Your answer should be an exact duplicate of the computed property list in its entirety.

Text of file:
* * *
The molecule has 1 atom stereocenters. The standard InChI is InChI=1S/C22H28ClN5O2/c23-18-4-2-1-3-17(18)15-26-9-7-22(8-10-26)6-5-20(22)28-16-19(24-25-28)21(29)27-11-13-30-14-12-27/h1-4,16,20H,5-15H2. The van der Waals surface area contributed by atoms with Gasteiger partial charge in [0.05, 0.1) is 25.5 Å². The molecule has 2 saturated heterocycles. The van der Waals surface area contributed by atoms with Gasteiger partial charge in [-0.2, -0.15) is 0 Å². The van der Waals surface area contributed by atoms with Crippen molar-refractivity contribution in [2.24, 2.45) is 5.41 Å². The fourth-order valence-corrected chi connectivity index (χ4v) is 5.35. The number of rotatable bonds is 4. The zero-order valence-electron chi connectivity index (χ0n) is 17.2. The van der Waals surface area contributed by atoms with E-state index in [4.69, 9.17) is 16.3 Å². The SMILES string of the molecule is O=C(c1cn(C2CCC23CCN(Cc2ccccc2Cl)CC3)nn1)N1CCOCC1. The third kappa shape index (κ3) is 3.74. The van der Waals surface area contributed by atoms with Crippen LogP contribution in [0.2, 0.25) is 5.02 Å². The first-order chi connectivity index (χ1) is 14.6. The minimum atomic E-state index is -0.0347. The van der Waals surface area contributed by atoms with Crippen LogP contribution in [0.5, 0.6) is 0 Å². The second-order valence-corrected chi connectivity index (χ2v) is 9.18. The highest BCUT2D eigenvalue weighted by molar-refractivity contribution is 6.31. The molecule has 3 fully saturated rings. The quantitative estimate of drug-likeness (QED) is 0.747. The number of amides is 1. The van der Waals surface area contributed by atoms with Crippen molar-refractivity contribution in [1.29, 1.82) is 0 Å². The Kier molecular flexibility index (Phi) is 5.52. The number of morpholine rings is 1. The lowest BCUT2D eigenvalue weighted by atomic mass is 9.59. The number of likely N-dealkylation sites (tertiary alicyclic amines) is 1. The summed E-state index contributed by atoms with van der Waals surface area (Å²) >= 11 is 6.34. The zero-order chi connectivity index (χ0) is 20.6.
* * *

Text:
The molecule has 1 atom stereocenters. The standard InChI is InChI=1S/C22H28ClN5O2/c23-18-4-2-1-3-17(18)15-26-9-7-22(8-10-26)6-5-20(22)28-16-19(24-25-28)21(29)27-11-13-30-14-12-27/h1-4,16,20H,5-15H2. The van der Waals surface area contributed by atoms with Gasteiger partial charge in [0.05, 0.1) is 25.5 Å². The molecule has 2 saturated heterocycles. The van der Waals surface area contributed by atoms with Gasteiger partial charge in [-0.2, -0.15) is 0 Å². The van der Waals surface area contributed by atoms with Crippen molar-refractivity contribution in [2.24, 2.45) is 5.41 Å². The fourth-order valence-corrected chi connectivity index (χ4v) is 5.35. The number of rotatable bonds is 4. The zero-order valence-electron chi connectivity index (χ0n) is 17.2. The van der Waals surface area contributed by atoms with E-state index in [4.69, 9.17) is 16.3 Å². The SMILES string of the molecule is O=C(c1cn(C2CCC23CCN(Cc2ccccc2Cl)CC3)nn1)N1CCOCC1. The third kappa shape index (κ3) is 3.74. The van der Waals surface area contributed by atoms with Crippen LogP contribution in [0.2, 0.25) is 5.02 Å². The first-order chi connectivity index (χ1) is 14.6. The minimum atomic E-state index is -0.0347. The van der Waals surface area contributed by atoms with Crippen LogP contribution in [0.5, 0.6) is 0 Å². The second-order valence-corrected chi connectivity index (χ2v) is 9.18. The highest BCUT2D eigenvalue weighted by molar-refractivity contribution is 6.31. The molecule has 3 fully saturated rings. The quantitative estimate of drug-likeness (QED) is 0.747. The number of amides is 1. The van der Waals surface area contributed by atoms with Crippen molar-refractivity contribution in [1.29, 1.82) is 0 Å². The Kier molecular flexibility index (Phi) is 5.52. The number of morpholine rings is 1. The lowest BCUT2D eigenvalue weighted by atomic mass is 9.59. The number of likely N-dealkylation sites (tertiary alicyclic amines) is 1. The summed E-state index contributed by atoms with van der Waals surface area (Å²) >= 11 is 6.34. The zero-order chi connectivity index (χ0) is 20.6.